Dale Coker: Rushing Ephesus-Fordham redevelopment

April 15, 2014 

Critics of the Ephesus-Fordham redevelopment plan floated a red balloon over Village Plaza on Thursday to demonstrate the height of proposed seven-story buildings. Follow the car’s driver’s side headlight straight up to see the dot in the sky. The single-story shopping center is behind the car on the left.

MARK SCHULTZ — mschultz@newsobserver.com

The Town is in anxious pursuit of new tax revenues, almost desperately sos in their efforts to put in place Form Based Code (FBC) to facilitate re-development without input from the primary stakeholders, the citizens themselves. And whatever came of the dialogue regarding the Fordham Boulevard Entranceway?

When one drives along the E-f entranceway, it is by and large a very unpleasant journey. Booker Creek and contributing drainage ways are badly eroded and hideous. Congested, anxious vehicles. The overgrown Leyland cypresses installed across from the Elliott Rd. terminus by NCDOT during the last Boulevard widening are disproportionate and very out of place with any notion of an attractive Chapel Hill entranceway.

It is evident that Booker Creek is unstable, many proximate low-lying homes are clearly unsustainable, and show the tell-tale signs of unhealthy environments. I was recently told by a town engineer that when one apartment complex flooded last summer, FEMA offered to buy the property, but were turned away by the owner because they could still profitably repair the units every several years, so are not sufficiently concerned over this lack of sustainability.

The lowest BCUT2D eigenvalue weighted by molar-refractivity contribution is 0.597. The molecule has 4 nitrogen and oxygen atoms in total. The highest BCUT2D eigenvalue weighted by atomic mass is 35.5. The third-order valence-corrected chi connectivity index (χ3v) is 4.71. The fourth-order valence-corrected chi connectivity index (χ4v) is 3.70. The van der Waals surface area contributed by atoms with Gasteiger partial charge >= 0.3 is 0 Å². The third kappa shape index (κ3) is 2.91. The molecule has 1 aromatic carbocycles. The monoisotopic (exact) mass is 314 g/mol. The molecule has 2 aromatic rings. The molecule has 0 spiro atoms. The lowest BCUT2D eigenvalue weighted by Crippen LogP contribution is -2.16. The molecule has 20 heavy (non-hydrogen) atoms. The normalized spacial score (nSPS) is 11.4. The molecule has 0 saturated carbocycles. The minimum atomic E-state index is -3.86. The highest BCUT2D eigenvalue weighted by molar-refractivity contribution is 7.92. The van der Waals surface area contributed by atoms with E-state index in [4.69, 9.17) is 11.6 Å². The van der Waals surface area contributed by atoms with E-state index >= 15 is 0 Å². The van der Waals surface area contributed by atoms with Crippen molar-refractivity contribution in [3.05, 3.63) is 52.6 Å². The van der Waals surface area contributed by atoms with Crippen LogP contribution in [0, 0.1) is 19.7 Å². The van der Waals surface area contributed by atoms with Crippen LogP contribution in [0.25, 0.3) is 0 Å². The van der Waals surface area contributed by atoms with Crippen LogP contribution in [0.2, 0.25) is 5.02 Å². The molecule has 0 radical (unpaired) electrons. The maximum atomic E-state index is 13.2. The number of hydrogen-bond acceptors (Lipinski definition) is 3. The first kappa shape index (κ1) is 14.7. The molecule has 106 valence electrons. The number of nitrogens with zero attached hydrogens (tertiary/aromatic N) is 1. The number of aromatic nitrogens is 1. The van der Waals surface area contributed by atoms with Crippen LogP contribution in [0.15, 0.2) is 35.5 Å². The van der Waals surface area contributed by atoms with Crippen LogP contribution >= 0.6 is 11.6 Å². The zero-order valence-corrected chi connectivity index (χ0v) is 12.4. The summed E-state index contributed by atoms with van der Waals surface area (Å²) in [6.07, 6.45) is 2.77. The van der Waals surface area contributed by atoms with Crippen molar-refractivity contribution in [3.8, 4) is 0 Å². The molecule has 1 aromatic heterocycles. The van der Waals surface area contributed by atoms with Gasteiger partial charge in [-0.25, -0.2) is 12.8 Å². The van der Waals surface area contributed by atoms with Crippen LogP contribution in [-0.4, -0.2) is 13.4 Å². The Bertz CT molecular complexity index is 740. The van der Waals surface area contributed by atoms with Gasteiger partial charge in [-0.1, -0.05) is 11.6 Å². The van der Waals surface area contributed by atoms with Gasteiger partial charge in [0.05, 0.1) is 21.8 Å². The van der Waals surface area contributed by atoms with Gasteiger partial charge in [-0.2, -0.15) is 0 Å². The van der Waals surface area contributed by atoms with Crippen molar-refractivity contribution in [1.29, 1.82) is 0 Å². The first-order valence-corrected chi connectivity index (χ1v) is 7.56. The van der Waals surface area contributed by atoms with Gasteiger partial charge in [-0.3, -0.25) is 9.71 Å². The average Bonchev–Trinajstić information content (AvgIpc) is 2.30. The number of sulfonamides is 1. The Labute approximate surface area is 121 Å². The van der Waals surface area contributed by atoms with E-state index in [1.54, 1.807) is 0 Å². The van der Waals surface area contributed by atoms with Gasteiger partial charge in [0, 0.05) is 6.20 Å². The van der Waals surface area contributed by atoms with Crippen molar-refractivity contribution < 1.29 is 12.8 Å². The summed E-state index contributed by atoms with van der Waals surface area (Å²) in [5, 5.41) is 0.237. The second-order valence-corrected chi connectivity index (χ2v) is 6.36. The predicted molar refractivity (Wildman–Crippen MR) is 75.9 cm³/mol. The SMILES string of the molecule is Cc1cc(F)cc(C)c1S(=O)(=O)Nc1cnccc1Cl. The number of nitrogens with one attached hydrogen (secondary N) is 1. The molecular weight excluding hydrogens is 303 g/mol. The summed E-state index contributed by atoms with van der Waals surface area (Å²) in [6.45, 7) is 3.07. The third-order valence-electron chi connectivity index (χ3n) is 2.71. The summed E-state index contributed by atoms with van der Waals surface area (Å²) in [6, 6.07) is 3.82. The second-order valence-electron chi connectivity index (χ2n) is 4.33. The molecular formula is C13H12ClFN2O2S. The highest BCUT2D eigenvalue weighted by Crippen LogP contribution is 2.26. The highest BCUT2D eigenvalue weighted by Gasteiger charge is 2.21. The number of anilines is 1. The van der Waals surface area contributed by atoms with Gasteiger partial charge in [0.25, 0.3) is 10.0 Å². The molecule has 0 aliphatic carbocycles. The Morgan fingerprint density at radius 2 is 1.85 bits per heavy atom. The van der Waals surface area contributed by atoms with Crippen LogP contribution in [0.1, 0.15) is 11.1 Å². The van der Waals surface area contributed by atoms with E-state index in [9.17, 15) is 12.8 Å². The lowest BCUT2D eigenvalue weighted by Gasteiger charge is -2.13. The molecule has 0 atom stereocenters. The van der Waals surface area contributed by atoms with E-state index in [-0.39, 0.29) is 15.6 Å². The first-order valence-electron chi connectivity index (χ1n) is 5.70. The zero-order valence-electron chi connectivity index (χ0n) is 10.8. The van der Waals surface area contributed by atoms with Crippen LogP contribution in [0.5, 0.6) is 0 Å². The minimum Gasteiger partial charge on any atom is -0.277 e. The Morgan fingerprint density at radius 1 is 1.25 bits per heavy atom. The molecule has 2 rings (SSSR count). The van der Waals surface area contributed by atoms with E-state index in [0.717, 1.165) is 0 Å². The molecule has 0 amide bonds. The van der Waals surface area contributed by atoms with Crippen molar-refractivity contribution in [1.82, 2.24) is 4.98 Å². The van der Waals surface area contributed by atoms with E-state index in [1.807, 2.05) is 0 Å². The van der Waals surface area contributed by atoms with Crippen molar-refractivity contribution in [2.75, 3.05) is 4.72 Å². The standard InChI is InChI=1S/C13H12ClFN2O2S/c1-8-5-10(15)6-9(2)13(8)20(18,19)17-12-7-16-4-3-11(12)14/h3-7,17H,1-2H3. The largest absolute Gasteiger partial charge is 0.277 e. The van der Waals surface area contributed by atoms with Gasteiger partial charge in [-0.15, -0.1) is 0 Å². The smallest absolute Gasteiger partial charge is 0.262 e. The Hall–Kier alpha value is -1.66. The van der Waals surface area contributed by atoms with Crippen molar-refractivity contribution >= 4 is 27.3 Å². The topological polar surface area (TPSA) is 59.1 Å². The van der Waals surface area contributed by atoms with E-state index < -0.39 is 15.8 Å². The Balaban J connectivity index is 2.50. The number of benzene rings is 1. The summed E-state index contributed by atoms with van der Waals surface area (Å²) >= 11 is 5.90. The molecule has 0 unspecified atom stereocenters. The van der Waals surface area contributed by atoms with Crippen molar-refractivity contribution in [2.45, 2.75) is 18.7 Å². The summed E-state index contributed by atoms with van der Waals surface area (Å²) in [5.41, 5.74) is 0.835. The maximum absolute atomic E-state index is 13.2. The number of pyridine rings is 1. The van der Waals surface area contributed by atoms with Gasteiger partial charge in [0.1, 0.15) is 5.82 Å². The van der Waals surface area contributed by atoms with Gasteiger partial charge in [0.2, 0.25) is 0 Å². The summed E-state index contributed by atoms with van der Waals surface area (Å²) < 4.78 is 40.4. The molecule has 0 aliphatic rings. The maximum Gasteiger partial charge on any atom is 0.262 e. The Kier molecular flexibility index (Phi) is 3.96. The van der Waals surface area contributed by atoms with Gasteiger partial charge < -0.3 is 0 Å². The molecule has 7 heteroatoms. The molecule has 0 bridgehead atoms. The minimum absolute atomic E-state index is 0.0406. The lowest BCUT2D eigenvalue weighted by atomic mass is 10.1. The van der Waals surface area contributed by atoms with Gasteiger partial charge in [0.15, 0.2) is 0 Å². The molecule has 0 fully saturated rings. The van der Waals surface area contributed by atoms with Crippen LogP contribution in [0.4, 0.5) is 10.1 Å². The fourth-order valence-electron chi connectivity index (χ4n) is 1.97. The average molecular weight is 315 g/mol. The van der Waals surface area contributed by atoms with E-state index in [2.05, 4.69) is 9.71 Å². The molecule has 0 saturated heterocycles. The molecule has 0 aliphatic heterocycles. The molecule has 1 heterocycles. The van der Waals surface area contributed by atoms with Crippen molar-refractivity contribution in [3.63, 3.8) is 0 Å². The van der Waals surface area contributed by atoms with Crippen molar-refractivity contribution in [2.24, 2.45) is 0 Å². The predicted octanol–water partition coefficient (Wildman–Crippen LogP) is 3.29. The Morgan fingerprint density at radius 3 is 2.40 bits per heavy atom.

The Town must investigate appropriate measure to maximize SWM and park-like settings along Booker Creek, not only on the project site, but upstream and downstream as well. Why not pursue FEMA funding to do this critical work (it is after all flood-prone)?

Finally, Chapel Hill must decide what it is we as a collection of communities want to project to visitors as well as ourselves along the E-F Entranceway and presumed re-development- a stable Booker Creek with adequate storm water detention and park atmosphere is an excellent start.

Dale Coker lives in Chapel Hill.

Chapel Hill News is pleased to provide this opportunity to share information, experiences and observations about what's in the news. Some of the comments may be reprinted elsewhere in the site or in the newspaper. We encourage lively, open debate on the issues of the day, and ask that you refrain from profanity, hate speech, personal comments and remarks that are off point. Thank you for taking the time to offer your thoughts.

Commenting FAQs | Terms of Service